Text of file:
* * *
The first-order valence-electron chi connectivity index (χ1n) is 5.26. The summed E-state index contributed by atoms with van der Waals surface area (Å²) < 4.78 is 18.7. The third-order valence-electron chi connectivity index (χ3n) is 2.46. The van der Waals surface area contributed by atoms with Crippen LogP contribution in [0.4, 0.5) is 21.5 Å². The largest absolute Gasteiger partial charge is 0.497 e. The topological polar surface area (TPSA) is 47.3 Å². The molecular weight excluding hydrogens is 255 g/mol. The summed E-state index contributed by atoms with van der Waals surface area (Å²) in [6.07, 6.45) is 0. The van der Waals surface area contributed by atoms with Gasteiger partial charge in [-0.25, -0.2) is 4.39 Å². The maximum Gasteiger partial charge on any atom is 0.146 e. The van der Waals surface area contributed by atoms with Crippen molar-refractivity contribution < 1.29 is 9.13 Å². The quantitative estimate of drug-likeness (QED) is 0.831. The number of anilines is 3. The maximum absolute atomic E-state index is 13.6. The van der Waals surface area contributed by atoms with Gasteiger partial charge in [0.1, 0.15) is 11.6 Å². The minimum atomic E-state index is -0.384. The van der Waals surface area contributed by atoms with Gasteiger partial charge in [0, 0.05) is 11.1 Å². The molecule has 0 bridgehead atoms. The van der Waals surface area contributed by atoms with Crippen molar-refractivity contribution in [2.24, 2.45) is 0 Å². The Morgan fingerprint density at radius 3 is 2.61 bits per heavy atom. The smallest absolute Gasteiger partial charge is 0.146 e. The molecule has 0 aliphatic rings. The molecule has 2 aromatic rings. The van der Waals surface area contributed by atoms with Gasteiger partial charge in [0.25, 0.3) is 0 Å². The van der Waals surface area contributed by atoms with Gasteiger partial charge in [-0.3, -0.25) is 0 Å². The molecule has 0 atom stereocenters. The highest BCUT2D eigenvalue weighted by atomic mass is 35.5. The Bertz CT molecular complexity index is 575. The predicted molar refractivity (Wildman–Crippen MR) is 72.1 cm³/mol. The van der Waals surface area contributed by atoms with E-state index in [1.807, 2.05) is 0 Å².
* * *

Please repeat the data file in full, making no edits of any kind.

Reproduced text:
The first-order valence-electron chi connectivity index (χ1n) is 5.26. The summed E-state index contributed by atoms with van der Waals surface area (Å²) < 4.78 is 18.7. The third-order valence-electron chi connectivity index (χ3n) is 2.46. The van der Waals surface area contributed by atoms with Crippen LogP contribution in [0.4, 0.5) is 21.5 Å². The largest absolute Gasteiger partial charge is 0.497 e. The topological polar surface area (TPSA) is 47.3 Å². The molecular weight excluding hydrogens is 255 g/mol. The summed E-state index contributed by atoms with van der Waals surface area (Å²) in [6.07, 6.45) is 0. The van der Waals surface area contributed by atoms with Gasteiger partial charge in [-0.25, -0.2) is 4.39 Å². The maximum Gasteiger partial charge on any atom is 0.146 e. The van der Waals surface area contributed by atoms with Crippen molar-refractivity contribution < 1.29 is 9.13 Å². The quantitative estimate of drug-likeness (QED) is 0.831. The number of anilines is 3. The maximum absolute atomic E-state index is 13.6. The van der Waals surface area contributed by atoms with Gasteiger partial charge in [0.1, 0.15) is 11.6 Å². The minimum atomic E-state index is -0.384. The van der Waals surface area contributed by atoms with Gasteiger partial charge in [0, 0.05) is 11.1 Å². The molecule has 0 bridgehead atoms. The van der Waals surface area contributed by atoms with Crippen molar-refractivity contribution in [2.24, 2.45) is 0 Å². The Morgan fingerprint density at radius 3 is 2.61 bits per heavy atom. The smallest absolute Gasteiger partial charge is 0.146 e. The molecule has 0 aliphatic rings. The molecule has 2 aromatic rings. The van der Waals surface area contributed by atoms with Gasteiger partial charge in [0.25, 0.3) is 0 Å². The van der Waals surface area contributed by atoms with Gasteiger partial charge in [-0.3, -0.25) is 0 Å². The molecule has 0 atom stereocenters. The highest BCUT2D eigenvalue weighted by atomic mass is 35.5. The Bertz CT molecular complexity index is 575. The predicted molar refractivity (Wildman–Crippen MR) is 72.1 cm³/mol. The van der Waals surface area contributed by atoms with E-state index in [1.807, 2.05) is 0 Å².